Uncovering a Corpse

A Reply to the Defenders of Technology

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Fifth Estate # 307, November 19, 1981

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The letters which appear in this issue of the Fifth Estate do not represent the entire correspondence which has grown out of the discussion on technology. Some of our exchanges with readers of the paper became too broad, too lengthy, and too diffuse to make their publication possible, and so many of those debates will have to be deferred until they can be treated in a more organized manner. We also received many one- and two-line letters of support, some accompanied by donations and requests for more copies. We want to thank everyone who has shown support; we hope to do everything we can to strengthen our ties with them and aid them in the struggle against the sector of the machine in which they find themselves. To them we can only say: there is so much to do; let’s get moving.

As for the letters which continue to disagree which we print here, I would like to address what I think are their main arguments. Hopefully, this will be the last time some of these basic questions are treated in this way in the pages of the Fifth Estate. The fundamentals can be debated until the end of time, but we don’t have that long. I am not being sarcastic or arrogant here, just realistic. To those people who find the anti-technology perspective to be incoherent; who refuse to see the implications in the differences between small-scale regional technics and a global network of technology which has come to dominate every aspect of human life; who believe that the political and legal “system” of capitalism can be separated from the technical-bureaucratic social relations which characterize modern industrialized society everywhere; who see high technology and more innovations as the solution to the present crisis; who find a world without technology to be “inconceivable”; and who desire to take part in this technological “wave of the future”; there is little more for us to say. Perhaps you don’t like the way we use the word technology and other terms because we are speaking different languages. You will always have a reply to our viewpoint. You remain unmoved both by our despair and by our hope. I am reminded of various occasions in which I have spoken from the heart about the misery of living in this society only to be told by co-workers or acquaintances that they are happy, that they love television, that they enjoy their jobs. What can I say?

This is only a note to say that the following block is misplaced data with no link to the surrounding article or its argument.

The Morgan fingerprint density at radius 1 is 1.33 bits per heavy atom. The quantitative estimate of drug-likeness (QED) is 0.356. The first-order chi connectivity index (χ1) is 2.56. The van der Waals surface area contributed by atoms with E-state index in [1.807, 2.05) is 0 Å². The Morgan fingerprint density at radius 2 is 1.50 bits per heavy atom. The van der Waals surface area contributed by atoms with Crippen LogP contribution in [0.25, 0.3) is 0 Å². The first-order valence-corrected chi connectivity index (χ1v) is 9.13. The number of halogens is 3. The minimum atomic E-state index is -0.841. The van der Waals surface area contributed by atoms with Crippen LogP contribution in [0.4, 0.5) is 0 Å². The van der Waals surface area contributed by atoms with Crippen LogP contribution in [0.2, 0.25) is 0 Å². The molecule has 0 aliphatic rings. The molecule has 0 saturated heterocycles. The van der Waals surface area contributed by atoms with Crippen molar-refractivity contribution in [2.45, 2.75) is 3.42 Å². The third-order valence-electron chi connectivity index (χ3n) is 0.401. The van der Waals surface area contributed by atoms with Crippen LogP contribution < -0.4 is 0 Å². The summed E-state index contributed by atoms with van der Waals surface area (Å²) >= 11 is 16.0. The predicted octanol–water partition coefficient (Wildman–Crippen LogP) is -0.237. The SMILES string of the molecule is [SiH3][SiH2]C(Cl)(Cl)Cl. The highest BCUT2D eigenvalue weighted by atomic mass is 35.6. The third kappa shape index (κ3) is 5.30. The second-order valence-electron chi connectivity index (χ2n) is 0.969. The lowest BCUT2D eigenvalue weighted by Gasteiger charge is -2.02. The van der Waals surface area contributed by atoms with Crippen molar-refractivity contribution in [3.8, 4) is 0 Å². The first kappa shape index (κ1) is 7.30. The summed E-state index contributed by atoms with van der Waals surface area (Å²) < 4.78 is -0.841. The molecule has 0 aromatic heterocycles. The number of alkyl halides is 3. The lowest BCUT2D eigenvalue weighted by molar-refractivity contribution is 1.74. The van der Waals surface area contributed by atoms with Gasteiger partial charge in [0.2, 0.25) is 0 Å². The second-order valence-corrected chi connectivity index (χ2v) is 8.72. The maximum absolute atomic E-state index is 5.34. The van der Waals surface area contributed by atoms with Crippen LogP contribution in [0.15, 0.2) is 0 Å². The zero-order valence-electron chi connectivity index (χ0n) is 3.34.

Argument for its own sake is as pointless as it is wearying, and fencing with the dominant ideological pronouncements of this society over and over again—at a time when many people are beginning to see through them on their own—is not something which particularly interests me. Nevertheless, I would like to single out what I think are the most common objections to our perspective, because I think that they are central to the technological point of view; that is to say, they are the common wisdom of technology, the platitudes and the truisms which come not only from the day-to-day powerlessness and inertia which inform modern industrial civilization, but which also flow from the vast propaganda machine of corporate and technocratic power. They not only get said every day on television, the experience of watching television enforces them. And so on. In the end, even “rebels” adhere to them, and the utterances of the revolutionaries are identical to the advertisements of major corporations defending technology.

Argument 1. If you’re against technology, throw away your typewriters.

This argument conveniently avoids the discussion raised by the anti-technology perspective by focusing on secondary questions. It smacks of “If you’re so smart, why aren’t you rich?” or “Love it or leave it.” One could counter, at least in the case of those who claim to be against capitalism and who make use of this cynical objection, if you are against capitalism, throw away your money and your identification, refuse without exception to submit to bosses and cops.

By focusing on the contradictions in our limited activity, they think they can reduce a crisis of global proportions to a surveillance of our lives. “You don’t like your job? Quit! You don’t like it here on the ant heap? Leave!” Many people, because they do not aspire to something other than this life, relish catching us in the contradiction of not being able to realize our dreams, of having to compromise. But that doesn’t change what we say, even if we too, end up succumbing.